Doctor Who: Short Trips: Landbound – Written by Selim Ulug, Performed by Nicholas Briggs & Directed by Neil Gardner – Download (Big Finish)
The Paul Spragg Short Trips Memorial Opportunity exists to honour great new storytelling voices in Who audio.
2017’s winner, Landbound by Selim Ulug, gives us what is essentially quite a contained Third Doctor story. In between his adventures with UNIT, the Earthbound Doctor bumps into, and eventually seeks out, an ex-sailing captain who’s come ashore after a Mysterious Experience At Sea. It’s a story which runs through the heart of the Pertwee era, studding meetings between the Third Doctor and the captain, Ronald Henderson, at particular pivot-points in the Time Lord’s life on Earth. We meet him in a funk after his advice wasn’t taken on Wenley Moor, after he regains control of his Tardis, and in the immediate aftermath of Jo Grant swanning off up the Amazon in a tea chest.
At each of these points, talking to Ronald Henderson helps the Doctor feel better about his own life, because Henderson has a similar story to his own, and the Doctor, in being kind to a fellow ship captain who’s stranded on land, learns an important lesson that allows him to move on to a new phase of his life.
As stories go then, in itself Landbound is neat, contained, logical, and charming.
And then you get Nicholas Briggs to narrate it in a northern accent. Just like the one he used to narrate the Ninth Doctor adventures earlier in 2017.
And then you give Ronald Henderson an antique pocketwatch and two friends who help run his landside pub – one male, named Jack, one female, named…ach, you should really probably just listen to it.
This handful of elements will get you wondering early whether there’s not something bigger and more complicated going on than the simple tale that Landbound claims to be. It would be folly for us to tell you if there is or not, since the story’s available as a free download from the Big Finish website, so your only way to lose is for us to break the mystery for you ahead of time.
What is true though is that if you start thinking big and complicated and northern, it’s highly likely to water down and muddy the surface story you’re being told, which would be a shame because the surface story Ulug delivers includes an emotional arc that’s full of frustrations and acceptance, of sadness and kinship and kindness and the joy of freedom after being trapped, either at land or on one planet and in one time, that allows an insight into the softer side of the Third Doctor’s personality and his ability to learn from anyone, wherever he is or wherever he goes.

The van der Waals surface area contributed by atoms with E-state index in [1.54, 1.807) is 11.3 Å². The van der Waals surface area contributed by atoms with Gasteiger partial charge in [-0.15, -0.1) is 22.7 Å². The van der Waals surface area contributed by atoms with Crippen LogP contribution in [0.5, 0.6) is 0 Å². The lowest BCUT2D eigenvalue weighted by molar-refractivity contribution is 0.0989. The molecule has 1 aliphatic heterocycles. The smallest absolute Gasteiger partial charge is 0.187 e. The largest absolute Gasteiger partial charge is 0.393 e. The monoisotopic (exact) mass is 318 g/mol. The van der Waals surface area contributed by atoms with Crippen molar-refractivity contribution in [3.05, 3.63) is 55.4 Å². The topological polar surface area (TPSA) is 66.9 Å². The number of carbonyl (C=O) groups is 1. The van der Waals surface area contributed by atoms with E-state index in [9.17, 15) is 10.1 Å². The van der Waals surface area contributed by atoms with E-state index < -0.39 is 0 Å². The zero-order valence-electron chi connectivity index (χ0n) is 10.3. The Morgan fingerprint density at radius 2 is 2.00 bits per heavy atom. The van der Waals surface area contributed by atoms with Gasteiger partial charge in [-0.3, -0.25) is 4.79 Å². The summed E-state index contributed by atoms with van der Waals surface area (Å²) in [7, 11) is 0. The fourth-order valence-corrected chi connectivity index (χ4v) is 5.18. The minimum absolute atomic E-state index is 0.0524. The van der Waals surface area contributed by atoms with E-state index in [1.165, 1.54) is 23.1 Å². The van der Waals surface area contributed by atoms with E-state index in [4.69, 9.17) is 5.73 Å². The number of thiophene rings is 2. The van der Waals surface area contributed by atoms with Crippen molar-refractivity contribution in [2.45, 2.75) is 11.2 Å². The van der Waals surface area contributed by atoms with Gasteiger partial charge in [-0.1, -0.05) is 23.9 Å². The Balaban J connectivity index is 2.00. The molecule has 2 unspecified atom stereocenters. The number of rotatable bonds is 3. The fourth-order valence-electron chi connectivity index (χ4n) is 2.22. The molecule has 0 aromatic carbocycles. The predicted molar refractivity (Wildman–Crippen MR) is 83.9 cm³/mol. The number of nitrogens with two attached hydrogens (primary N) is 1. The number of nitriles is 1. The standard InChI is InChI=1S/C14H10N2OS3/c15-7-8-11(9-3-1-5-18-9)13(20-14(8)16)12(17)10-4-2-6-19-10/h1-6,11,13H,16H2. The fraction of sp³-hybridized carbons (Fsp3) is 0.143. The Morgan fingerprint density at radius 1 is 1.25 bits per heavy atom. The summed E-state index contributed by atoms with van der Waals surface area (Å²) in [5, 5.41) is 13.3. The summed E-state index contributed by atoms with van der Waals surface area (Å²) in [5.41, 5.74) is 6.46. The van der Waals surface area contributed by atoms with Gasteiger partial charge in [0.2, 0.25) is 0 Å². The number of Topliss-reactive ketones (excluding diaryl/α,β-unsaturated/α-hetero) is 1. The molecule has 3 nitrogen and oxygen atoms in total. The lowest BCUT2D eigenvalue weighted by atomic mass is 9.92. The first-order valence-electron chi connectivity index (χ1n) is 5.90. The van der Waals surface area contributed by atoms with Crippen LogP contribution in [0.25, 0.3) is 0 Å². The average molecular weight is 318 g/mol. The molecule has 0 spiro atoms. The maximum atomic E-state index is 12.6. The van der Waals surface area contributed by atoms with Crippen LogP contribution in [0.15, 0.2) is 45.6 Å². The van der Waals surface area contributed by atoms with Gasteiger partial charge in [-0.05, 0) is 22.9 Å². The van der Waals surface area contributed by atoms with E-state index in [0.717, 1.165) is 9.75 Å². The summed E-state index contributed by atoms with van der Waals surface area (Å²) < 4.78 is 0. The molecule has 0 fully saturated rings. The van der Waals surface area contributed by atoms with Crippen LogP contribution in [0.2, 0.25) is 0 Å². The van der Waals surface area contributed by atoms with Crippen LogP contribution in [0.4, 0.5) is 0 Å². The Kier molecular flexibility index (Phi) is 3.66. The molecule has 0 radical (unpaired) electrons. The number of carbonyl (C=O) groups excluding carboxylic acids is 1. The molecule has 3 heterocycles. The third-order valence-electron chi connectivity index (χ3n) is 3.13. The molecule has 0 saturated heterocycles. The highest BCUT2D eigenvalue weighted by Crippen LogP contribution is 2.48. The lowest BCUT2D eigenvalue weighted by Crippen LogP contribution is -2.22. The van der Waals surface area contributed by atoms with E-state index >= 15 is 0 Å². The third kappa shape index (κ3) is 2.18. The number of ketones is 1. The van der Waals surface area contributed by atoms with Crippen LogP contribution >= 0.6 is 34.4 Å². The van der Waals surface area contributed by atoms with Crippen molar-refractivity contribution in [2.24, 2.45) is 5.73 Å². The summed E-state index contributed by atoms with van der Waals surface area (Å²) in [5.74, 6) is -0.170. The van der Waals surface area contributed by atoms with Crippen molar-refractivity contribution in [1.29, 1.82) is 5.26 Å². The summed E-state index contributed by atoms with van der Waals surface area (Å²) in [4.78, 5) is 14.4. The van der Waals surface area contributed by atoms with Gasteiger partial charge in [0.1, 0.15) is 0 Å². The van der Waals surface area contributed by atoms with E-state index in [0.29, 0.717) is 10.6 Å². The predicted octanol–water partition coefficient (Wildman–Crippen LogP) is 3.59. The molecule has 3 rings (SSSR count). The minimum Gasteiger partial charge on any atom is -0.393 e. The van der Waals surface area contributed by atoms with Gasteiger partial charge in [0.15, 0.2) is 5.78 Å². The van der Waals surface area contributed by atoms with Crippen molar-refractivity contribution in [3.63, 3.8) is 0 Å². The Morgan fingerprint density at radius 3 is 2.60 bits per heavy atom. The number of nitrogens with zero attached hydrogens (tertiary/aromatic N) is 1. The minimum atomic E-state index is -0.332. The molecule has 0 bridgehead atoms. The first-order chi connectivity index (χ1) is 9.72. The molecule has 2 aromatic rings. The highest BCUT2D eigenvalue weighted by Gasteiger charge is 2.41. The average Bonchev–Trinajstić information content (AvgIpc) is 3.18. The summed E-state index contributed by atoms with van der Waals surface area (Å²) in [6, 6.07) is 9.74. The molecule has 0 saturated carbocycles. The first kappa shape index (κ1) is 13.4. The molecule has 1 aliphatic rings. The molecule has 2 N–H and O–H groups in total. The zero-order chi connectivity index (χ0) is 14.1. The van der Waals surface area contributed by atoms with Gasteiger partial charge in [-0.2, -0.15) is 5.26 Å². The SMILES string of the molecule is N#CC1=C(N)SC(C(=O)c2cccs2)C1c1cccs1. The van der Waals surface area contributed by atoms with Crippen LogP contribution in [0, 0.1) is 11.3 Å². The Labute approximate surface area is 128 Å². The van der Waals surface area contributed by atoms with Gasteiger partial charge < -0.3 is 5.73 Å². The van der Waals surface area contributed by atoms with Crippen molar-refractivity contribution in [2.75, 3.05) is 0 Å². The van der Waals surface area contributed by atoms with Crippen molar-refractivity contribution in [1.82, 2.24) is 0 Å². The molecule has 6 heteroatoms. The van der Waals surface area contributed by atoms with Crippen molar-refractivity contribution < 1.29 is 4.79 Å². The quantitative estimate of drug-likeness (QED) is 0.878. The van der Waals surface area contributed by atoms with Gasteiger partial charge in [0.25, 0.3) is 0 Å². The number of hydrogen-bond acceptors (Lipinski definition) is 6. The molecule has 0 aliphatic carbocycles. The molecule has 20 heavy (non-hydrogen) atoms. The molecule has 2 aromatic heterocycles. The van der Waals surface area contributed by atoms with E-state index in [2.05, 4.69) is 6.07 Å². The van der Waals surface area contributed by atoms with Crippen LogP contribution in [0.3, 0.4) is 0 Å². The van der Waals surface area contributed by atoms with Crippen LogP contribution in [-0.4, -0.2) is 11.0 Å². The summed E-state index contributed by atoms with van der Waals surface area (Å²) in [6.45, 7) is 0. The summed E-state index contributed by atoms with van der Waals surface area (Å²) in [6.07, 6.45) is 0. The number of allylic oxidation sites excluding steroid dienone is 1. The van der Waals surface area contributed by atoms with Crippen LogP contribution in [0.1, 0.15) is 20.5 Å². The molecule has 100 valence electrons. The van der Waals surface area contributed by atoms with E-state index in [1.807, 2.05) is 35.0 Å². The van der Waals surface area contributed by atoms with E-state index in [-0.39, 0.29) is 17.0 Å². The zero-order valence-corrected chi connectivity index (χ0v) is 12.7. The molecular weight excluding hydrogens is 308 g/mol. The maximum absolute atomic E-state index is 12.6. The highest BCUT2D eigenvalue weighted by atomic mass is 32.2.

Landbound is a good story, well told. It shows a love for the Third Doctor’s time and adds substantively, if a little nervously, to our understanding of why the Third Doctor did the things he did, when he did them. For that alone, it’s worthy of a download (and would be, even if you were being charged for it). The northern narration and the handful of elements that seem to hint mischievously at something more going on behind the scenes will, if you let them, spin off into a four box-set, Eighth Doctor-style arc of retroactive temporal tinkering in your brain, which is exactly where they should stay, and might be considered to be an Easter Egg of this release. But don’t let such thoughts distract you from the core of this story, because that core is the heartbeat of a man, and a Time Lord, who help each other out by recognising, and addressing, each other’s very similar pain. In essence, Landbound is a story of sudden but meaningful friendship, and how reaching out to someone in that kind of friendship can change your life enormously for the better. Tony Fyler